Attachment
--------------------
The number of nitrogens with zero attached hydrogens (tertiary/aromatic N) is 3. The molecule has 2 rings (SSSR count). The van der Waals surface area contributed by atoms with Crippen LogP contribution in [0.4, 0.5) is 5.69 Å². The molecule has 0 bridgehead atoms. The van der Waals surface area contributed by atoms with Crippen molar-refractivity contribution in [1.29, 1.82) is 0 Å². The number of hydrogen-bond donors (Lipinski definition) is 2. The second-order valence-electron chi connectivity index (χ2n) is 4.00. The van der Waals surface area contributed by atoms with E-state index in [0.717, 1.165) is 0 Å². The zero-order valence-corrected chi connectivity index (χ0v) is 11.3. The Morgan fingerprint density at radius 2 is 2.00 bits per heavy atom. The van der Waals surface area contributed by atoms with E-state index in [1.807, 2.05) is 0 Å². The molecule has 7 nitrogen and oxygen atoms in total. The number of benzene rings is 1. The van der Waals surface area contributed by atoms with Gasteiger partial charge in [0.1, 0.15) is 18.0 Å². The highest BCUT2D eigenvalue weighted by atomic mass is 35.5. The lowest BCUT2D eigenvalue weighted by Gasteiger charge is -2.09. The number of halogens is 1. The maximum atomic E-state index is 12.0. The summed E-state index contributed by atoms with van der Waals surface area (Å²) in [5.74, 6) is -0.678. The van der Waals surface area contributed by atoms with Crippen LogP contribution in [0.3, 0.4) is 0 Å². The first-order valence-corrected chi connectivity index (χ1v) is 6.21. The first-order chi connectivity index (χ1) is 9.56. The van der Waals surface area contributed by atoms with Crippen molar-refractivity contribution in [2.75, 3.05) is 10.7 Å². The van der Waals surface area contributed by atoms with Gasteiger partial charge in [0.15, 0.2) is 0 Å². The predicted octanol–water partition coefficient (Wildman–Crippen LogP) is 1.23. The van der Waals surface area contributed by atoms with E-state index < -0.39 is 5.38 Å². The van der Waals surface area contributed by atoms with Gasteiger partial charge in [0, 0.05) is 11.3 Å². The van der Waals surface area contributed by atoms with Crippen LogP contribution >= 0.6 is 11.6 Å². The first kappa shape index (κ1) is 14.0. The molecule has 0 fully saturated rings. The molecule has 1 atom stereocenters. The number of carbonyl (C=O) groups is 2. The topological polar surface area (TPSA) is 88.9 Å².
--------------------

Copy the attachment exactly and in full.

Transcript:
The number of nitrogens with zero attached hydrogens (tertiary/aromatic N) is 3. The molecule has 2 rings (SSSR count). The van der Waals surface area contributed by atoms with Crippen LogP contribution in [0.4, 0.5) is 5.69 Å². The molecule has 0 bridgehead atoms. The van der Waals surface area contributed by atoms with Crippen molar-refractivity contribution in [1.29, 1.82) is 0 Å². The number of hydrogen-bond donors (Lipinski definition) is 2. The second-order valence-electron chi connectivity index (χ2n) is 4.00. The van der Waals surface area contributed by atoms with E-state index in [0.717, 1.165) is 0 Å². The zero-order valence-corrected chi connectivity index (χ0v) is 11.3. The Morgan fingerprint density at radius 2 is 2.00 bits per heavy atom. The van der Waals surface area contributed by atoms with E-state index in [1.807, 2.05) is 0 Å². The molecule has 7 nitrogen and oxygen atoms in total. The number of benzene rings is 1. The van der Waals surface area contributed by atoms with Gasteiger partial charge in [0.1, 0.15) is 18.0 Å². The highest BCUT2D eigenvalue weighted by atomic mass is 35.5. The lowest BCUT2D eigenvalue weighted by Gasteiger charge is -2.09. The number of halogens is 1. The maximum atomic E-state index is 12.0. The summed E-state index contributed by atoms with van der Waals surface area (Å²) in [5.74, 6) is -0.678. The van der Waals surface area contributed by atoms with Crippen LogP contribution in [0.3, 0.4) is 0 Å². The first-order valence-corrected chi connectivity index (χ1v) is 6.21. The first-order chi connectivity index (χ1) is 9.56. The van der Waals surface area contributed by atoms with Crippen molar-refractivity contribution in [2.75, 3.05) is 10.7 Å². The van der Waals surface area contributed by atoms with Gasteiger partial charge in [0.15, 0.2) is 0 Å². The predicted octanol–water partition coefficient (Wildman–Crippen LogP) is 1.23. The van der Waals surface area contributed by atoms with E-state index < -0.39 is 5.38 Å². The van der Waals surface area contributed by atoms with Gasteiger partial charge in [0, 0.05) is 11.3 Å². The van der Waals surface area contributed by atoms with Crippen LogP contribution >= 0.6 is 11.6 Å². The first kappa shape index (κ1) is 14.0. The molecule has 0 fully saturated rings. The molecule has 1 atom stereocenters. The number of carbonyl (C=O) groups is 2. The topological polar surface area (TPSA) is 88.9 Å².